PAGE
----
The Psalmist declares: “My heart is not proud, O LORD,” as the starting point of his intent to be still before God. We are called to enter into a holy hush by bridling our hearts to recognize our proper place in God’s economy. God alone is God. When we consider the immensity of His character as Trinity, we are sent into a sense of deep awe on who has committed to walk alongside our life journey: The Father, The Son, and The Holy Spirit. Three in One. One in Three. The Triune God in perfect tune with their delight in seeking what is good for us. When this is acknowledged, all arrogant haughtiness comes to a halt.

The stillness of one’s soul passes through the discipline of trusting the One who alone can do no wrong. Like the stillness of a weaned child next to his mother, we assume the posture of utmost dependence. Our hope is singularly anchored upon God’s wisdom: his timing and provisions are impeccable. We move out of his way, in order to experience the full measure of his care.

The challenge of this discipline lies in its consistency. We are called to a life of abiding hush “both now and forevermore.” Our present journey, as well as our future steps find sure ground under God’s all-knowing care.

As we imbibe this kind of stillness, we enter into a life of celebration where nothing ever succeeds in pulling us down. The stings of this world no longer bite. Even the captain of all anguish, lies decapitated: O death, where is thy sting?

The true knowledge of God’s abiding presence has taken over all our strident anxieties. God is amongst us. We are hushed within His presence.




 I considered king Muhammad Ali nonpareil. I followed his illustrious reign without impedance. When father showed up with boxing gloves, I transformed between a dancing butterfly and a stinging bee. Papa was no pugilist but he understood the science of a good punch. We had hours of sparred laughter, yielding lessons to quell cowardice and its kinsman. For the big man, quitting was out of the question. If you fall, you better hit the deck fighting.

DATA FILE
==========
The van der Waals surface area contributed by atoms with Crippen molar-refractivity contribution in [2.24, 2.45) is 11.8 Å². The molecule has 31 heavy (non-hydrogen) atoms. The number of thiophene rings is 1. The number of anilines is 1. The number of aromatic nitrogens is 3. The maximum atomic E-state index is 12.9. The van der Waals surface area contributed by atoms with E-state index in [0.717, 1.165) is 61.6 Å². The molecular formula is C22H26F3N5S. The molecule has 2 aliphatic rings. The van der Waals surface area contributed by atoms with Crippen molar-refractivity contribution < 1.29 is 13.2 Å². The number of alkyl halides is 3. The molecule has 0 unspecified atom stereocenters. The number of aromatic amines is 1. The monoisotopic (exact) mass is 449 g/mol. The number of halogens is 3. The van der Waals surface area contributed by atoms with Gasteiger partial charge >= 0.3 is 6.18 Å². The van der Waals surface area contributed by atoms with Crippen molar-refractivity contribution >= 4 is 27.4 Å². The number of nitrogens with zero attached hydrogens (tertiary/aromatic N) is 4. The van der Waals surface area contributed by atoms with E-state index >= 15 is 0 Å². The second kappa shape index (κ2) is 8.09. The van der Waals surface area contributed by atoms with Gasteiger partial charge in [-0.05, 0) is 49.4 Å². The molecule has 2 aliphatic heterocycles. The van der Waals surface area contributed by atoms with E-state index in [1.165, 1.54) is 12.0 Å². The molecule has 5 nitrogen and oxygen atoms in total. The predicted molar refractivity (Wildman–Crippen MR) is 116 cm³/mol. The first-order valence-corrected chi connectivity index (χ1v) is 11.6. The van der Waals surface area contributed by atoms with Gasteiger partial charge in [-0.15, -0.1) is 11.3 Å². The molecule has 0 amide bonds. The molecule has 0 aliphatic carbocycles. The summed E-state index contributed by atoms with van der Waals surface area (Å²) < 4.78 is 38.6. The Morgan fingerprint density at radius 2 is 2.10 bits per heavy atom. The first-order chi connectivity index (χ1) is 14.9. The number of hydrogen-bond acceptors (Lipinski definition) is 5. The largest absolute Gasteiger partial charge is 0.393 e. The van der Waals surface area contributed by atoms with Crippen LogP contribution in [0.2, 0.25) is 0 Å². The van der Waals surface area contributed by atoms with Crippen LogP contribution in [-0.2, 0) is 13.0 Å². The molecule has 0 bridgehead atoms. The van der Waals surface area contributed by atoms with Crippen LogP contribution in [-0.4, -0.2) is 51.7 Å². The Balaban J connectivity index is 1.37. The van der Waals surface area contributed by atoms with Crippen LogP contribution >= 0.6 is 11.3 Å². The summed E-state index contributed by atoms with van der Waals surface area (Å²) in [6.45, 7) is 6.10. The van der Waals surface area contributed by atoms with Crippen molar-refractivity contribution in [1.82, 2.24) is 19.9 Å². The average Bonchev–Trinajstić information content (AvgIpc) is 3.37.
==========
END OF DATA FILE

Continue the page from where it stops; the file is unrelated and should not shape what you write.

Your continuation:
There was not a challenge he did not face. The fabric of his difficult childhood had forged a seasoned fighter. Through the conquests and havocs, I see him as some Gibraltar-mound constantly pulling me up to heights beyond my reckoning.

Alzheimer’s in red trunks struck him while he was battling esophageal cancer. The brilliance of his intellect faded like an abused pair of jeans washed through a million cycles of detergent impunity. One day, he called complaining about my mother’s insensitivity to his triumphant promotion: he has been recently named the head coach of the Los Angeles Lakers. He excitedly shared details of his talks with Kobe Bryant, and the exciting stratagems he was devising. He intimated the need for my help to help him move to a large house, guaranteed alongside his astronomic paycheck. It was painfully cruel to listen to these intermittent figments, but nothing was more revolting than his lost affections towards mother. The escalating verbal abuse, incoherently hurled towards her was overpowering, to say the least.

Life had a way of throwing him towards the ropes while methodically pummeling every live tissue in his withered frame. In moments of temporary lucidity, he would remind me that in the event of serious intervention, “please spare my dignity, do not allow any tube to hold my life.”

That week, an awakening took place. He inquired for the wife of his youth. Mother was in New Jersey that time, assisting my youngest sister with her pregnancy. Over the phone, he went on a surreal rehearsal of my mother’s charm, beauty and enduring grace. His final words were: “Please tell the beautiful lady to come home, I need her next to me.”

I did not realize the evanescent cadence of his hourglass until I was told that he was dying. I flew to Los Angeles with haste and upon arrival, all that I saw were multiple tubes attached to the fallen warrior. I knew exactly what he was subconsciously beseeching for me to pull off.

The final minute stood still like a wind so strong yet completely tamed. I held his hand, sensing the torrid punches being fiercely landed. It was my turn to be in his corner. I whispered “ Papa, please show me how this is done. How must I pass this way to Christ, when the final tap is heard? Show me, now.” With one strong breath, he beamed his robust admonition with opulence.  



There was this kind of hush that I knew my father experienced: his King of Glory, proclaimed him winner by magnanimous redemption.